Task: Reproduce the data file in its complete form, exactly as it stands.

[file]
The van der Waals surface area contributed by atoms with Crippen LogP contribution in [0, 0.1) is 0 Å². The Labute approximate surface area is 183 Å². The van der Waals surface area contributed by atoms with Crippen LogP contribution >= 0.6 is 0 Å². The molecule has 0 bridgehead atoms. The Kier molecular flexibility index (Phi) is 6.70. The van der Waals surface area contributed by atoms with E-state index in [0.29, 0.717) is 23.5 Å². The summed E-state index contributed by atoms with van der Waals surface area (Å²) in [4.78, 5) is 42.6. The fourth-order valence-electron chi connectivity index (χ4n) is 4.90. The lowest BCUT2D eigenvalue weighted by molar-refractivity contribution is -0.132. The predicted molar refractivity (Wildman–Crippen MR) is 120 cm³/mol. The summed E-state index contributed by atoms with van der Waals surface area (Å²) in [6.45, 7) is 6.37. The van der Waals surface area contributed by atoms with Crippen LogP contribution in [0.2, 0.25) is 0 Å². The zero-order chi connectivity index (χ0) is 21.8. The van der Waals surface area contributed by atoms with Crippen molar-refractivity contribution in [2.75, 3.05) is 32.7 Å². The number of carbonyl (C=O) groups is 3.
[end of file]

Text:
The van der Waals surface area contributed by atoms with Crippen LogP contribution in [0, 0.1) is 0 Å². The Labute approximate surface area is 183 Å². The van der Waals surface area contributed by atoms with Crippen LogP contribution >= 0.6 is 0 Å². The molecule has 0 bridgehead atoms. The Kier molecular flexibility index (Phi) is 6.70. The van der Waals surface area contributed by atoms with E-state index in [0.29, 0.717) is 23.5 Å². The summed E-state index contributed by atoms with van der Waals surface area (Å²) in [4.78, 5) is 42.6. The fourth-order valence-electron chi connectivity index (χ4n) is 4.90. The lowest BCUT2D eigenvalue weighted by molar-refractivity contribution is -0.132. The predicted molar refractivity (Wildman–Crippen MR) is 120 cm³/mol. The summed E-state index contributed by atoms with van der Waals surface area (Å²) in [6.45, 7) is 6.37. The van der Waals surface area contributed by atoms with Crippen LogP contribution in [0.2, 0.25) is 0 Å². The zero-order chi connectivity index (χ0) is 21.8. The van der Waals surface area contributed by atoms with Crippen molar-refractivity contribution in [2.75, 3.05) is 32.7 Å². The number of carbonyl (C=O) groups is 3.